The Northern Flank D+16 (25 July, 1987) Part II

Moscow’s warning about continued NATO air operations over the Kola was being taken seriously by the United States and its NATO allies. On the previous day, Strike Fleet Atlantic’s aircraft had, in large part, left the Kola alone. AFNORTH, at the direction of Brussels, followed suit on D+16. The early morning air missions against targets on the Kola were postponed. This was soon expanded to include the entire day. In a sense this was beneficial for the aircrews and warplanes that had been scheduled to head north that morning and beyond. In the place of combat sorties, maintenance issues on a number of aircraft could be properly addressed. Tactics and BDA were reviewed at length and changes were made where they were needed.

Generally speaking,  NATO’s strategy, as well as the tactics employed over the Kola were both effective and sound. There was always room for improvement and revisions, however. One area which needed some brushing up now was the employment of laser guided bombs. Most of the SAS and Special Forces teams that were positioned around Soviet airbases and other targets had either been extracted by friendly forces, or been killed or captured. Moving forward now, laser targeting had to be handled by aircrews. In fighter-bombers like the F-111 and Tornado, this was not a major issue. Each fighter bomber was able to carry the proper equipment and had a dedicated weapons system officer to handle weapons targeting and release responsibilities. For aircraft like the single-seat F-16, it was more complicated. The pause gave aircrews and planners an opportunity to review the issue and work on new tactics to make the single-seat fighters more adaptive GBU platforms.

Although restricted from Soviet airspace, NATO aircraft were active over Northern Norway, primarily in the areas around friendly and enemy ground forces. Close air support and other tactical missions were flown throughout most of the day. Higher in the skies overhead, NATO fighters and MiGs clashed repeatedly as Soviet efforts to establish air superiority over friendly ground forces picked up.  The Soviets didn’t have as many fighters to dedicate to the effort as hoped, but the addition of long-range SAM batteries late in the afternoon helped to even the odds somewhat. The Soviets couldn’t stretch themselves too thin on the air defense front though. Not with three NATO aircraft carriers within range of the Kola. Carriers that were, at the moment, suspiciously quiet.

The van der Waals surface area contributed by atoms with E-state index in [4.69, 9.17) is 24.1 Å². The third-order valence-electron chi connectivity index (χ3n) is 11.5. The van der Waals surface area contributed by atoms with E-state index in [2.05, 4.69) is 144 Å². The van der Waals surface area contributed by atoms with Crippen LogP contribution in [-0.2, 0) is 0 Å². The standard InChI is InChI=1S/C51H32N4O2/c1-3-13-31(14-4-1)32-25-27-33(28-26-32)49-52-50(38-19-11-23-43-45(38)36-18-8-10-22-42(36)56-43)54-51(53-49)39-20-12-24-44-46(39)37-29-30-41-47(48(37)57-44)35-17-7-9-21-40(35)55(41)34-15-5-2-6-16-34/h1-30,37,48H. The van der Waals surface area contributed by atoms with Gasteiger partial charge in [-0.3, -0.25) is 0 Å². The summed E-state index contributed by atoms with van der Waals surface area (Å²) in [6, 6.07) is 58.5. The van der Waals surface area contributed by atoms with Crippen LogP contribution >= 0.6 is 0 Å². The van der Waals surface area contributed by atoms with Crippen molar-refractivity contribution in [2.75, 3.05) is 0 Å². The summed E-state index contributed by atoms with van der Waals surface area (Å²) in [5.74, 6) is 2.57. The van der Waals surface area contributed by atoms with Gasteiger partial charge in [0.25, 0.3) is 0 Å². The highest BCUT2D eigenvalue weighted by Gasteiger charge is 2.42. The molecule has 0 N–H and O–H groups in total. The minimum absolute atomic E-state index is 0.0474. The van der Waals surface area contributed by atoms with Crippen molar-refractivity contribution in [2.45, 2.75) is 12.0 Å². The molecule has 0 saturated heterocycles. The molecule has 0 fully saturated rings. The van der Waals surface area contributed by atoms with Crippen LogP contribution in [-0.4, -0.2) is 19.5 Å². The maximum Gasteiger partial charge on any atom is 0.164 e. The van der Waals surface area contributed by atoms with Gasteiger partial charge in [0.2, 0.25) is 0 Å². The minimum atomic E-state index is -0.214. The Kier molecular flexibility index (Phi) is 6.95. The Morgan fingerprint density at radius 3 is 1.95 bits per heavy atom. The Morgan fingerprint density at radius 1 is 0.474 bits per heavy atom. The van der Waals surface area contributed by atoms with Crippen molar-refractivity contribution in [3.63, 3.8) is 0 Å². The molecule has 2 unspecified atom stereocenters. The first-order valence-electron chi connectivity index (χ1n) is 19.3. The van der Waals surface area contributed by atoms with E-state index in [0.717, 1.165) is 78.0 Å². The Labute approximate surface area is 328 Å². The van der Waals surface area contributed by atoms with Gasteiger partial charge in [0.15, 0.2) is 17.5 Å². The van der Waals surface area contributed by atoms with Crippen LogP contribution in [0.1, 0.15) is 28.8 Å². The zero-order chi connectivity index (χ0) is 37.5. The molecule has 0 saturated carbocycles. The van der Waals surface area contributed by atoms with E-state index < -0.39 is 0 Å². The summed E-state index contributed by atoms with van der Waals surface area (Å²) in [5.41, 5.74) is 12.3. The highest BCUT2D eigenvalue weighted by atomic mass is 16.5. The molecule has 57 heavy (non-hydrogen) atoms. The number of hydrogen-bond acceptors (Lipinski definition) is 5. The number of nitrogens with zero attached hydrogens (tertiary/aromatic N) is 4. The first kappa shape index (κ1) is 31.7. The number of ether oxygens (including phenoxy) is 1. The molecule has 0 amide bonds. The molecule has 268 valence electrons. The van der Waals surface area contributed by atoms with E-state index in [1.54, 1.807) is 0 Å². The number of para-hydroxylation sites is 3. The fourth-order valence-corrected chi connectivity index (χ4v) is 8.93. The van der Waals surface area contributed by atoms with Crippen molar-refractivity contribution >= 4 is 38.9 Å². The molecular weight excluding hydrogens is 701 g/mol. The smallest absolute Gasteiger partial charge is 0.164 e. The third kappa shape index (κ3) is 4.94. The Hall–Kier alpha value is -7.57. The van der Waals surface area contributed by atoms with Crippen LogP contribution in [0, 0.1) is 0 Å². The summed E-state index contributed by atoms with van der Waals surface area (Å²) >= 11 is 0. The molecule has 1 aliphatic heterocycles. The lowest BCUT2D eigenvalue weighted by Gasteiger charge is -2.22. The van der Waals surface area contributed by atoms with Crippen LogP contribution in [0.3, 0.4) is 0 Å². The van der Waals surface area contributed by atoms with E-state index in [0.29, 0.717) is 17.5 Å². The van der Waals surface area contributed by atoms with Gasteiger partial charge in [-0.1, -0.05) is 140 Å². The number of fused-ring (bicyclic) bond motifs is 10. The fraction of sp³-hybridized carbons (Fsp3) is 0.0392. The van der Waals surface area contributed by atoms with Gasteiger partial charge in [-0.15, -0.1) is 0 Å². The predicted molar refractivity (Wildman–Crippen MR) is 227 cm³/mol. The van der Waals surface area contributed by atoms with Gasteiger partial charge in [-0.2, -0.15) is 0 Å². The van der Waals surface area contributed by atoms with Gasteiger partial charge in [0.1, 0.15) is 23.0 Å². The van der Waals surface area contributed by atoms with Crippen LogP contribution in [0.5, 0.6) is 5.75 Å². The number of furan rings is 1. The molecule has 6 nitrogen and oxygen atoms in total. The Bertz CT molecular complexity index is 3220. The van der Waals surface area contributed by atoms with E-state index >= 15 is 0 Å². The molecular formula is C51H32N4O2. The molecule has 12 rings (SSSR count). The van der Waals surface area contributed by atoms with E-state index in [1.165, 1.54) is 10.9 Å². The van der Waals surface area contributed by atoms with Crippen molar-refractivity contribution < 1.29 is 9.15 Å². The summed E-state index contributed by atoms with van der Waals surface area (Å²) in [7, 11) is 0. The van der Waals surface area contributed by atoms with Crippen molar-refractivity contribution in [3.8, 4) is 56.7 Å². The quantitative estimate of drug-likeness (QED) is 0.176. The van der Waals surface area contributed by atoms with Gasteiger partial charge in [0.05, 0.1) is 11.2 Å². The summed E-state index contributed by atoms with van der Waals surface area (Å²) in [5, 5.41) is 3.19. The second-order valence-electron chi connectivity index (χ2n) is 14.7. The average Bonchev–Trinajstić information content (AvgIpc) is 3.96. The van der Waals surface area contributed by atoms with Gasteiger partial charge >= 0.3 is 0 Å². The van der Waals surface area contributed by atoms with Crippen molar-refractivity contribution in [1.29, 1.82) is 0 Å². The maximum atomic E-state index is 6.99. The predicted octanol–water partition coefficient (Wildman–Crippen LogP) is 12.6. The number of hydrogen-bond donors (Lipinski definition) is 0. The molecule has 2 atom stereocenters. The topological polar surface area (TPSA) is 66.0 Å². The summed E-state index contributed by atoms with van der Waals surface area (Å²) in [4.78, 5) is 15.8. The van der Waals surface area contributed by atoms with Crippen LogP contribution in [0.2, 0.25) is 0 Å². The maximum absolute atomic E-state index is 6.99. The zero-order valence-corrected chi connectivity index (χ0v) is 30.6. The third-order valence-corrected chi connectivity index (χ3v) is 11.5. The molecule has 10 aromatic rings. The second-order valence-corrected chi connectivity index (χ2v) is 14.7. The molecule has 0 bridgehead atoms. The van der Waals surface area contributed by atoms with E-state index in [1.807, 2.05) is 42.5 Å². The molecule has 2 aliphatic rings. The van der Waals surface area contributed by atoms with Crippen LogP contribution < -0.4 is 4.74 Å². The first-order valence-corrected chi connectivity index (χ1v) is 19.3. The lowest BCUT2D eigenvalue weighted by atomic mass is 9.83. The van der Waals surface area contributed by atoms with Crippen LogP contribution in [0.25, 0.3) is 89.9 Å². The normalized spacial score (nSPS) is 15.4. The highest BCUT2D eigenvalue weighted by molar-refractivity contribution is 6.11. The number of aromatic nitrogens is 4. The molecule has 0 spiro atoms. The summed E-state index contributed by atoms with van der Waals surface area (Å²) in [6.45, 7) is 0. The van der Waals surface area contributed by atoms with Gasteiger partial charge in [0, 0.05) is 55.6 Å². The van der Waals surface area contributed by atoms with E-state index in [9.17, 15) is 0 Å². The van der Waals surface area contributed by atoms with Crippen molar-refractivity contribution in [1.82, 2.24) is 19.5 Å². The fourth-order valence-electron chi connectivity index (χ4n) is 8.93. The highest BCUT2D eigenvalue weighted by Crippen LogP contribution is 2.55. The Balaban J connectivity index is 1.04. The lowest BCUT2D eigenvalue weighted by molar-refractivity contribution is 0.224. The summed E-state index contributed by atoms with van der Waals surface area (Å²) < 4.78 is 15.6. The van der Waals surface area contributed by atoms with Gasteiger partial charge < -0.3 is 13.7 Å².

Conditions in the littoral waters of Norway around the North Cape remained in stalemate through D+16. Each side were satisfied by the other’s inability to make progress and claim the waters of the North Cape for their own purposes. For NATO this needed to change if an effort against the SSBN bastion was ever to materialize. To the Soviets, the North Cape needed to remain closed for exactly that reason. It was the door to  attacks on the ballistic-missile submarines, and to the Kola Peninsula itself.

D+16 was a quiet day on the Northern Flank, relatively speaking. Future historians look back upon it as a time out of sorts, a brief period where the two teams attempted to gather themselves for the final minutes of the contest. A fitting comparison, if a bit too simplified for the circumstances at the time. In any event, plenty of fighting remained on the Northern Flank and the eventual outcome of the entire war could still be decided there.

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